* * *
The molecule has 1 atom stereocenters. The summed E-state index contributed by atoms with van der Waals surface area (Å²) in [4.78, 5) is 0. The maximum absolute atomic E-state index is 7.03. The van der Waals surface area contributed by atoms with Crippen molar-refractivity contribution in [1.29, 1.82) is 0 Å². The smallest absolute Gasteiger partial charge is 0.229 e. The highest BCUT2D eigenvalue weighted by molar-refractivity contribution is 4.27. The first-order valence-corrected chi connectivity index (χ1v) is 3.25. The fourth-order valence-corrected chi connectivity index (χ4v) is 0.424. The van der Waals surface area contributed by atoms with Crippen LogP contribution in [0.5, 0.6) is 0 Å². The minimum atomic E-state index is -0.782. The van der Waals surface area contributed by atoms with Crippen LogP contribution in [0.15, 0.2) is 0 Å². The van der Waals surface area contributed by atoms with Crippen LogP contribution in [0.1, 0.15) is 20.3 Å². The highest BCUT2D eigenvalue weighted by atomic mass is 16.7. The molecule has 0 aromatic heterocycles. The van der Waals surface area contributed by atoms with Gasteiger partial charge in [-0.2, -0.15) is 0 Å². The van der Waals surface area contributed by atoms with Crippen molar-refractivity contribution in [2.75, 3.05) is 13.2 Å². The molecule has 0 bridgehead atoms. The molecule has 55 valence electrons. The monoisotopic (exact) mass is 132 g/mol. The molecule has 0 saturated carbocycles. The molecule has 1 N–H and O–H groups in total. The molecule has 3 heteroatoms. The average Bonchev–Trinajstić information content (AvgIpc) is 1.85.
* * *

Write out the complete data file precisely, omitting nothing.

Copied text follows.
The molecule has 1 atom stereocenters. The summed E-state index contributed by atoms with van der Waals surface area (Å²) in [4.78, 5) is 0. The maximum absolute atomic E-state index is 7.03. The van der Waals surface area contributed by atoms with Crippen molar-refractivity contribution in [1.29, 1.82) is 0 Å². The smallest absolute Gasteiger partial charge is 0.229 e. The highest BCUT2D eigenvalue weighted by molar-refractivity contribution is 4.27. The first-order valence-corrected chi connectivity index (χ1v) is 3.25. The fourth-order valence-corrected chi connectivity index (χ4v) is 0.424. The van der Waals surface area contributed by atoms with Crippen LogP contribution in [0.5, 0.6) is 0 Å². The minimum atomic E-state index is -0.782. The van der Waals surface area contributed by atoms with Crippen LogP contribution in [0.15, 0.2) is 0 Å². The van der Waals surface area contributed by atoms with Crippen LogP contribution in [0.1, 0.15) is 20.3 Å². The highest BCUT2D eigenvalue weighted by atomic mass is 16.7. The molecule has 0 aromatic heterocycles. The van der Waals surface area contributed by atoms with Gasteiger partial charge in [-0.2, -0.15) is 0 Å². The van der Waals surface area contributed by atoms with Crippen molar-refractivity contribution in [2.75, 3.05) is 13.2 Å². The molecule has 0 bridgehead atoms. The molecule has 55 valence electrons. The monoisotopic (exact) mass is 132 g/mol. The molecule has 0 saturated carbocycles. The molecule has 1 N–H and O–H groups in total. The molecule has 3 heteroatoms. The average Bonchev–Trinajstić information content (AvgIpc) is 1.85.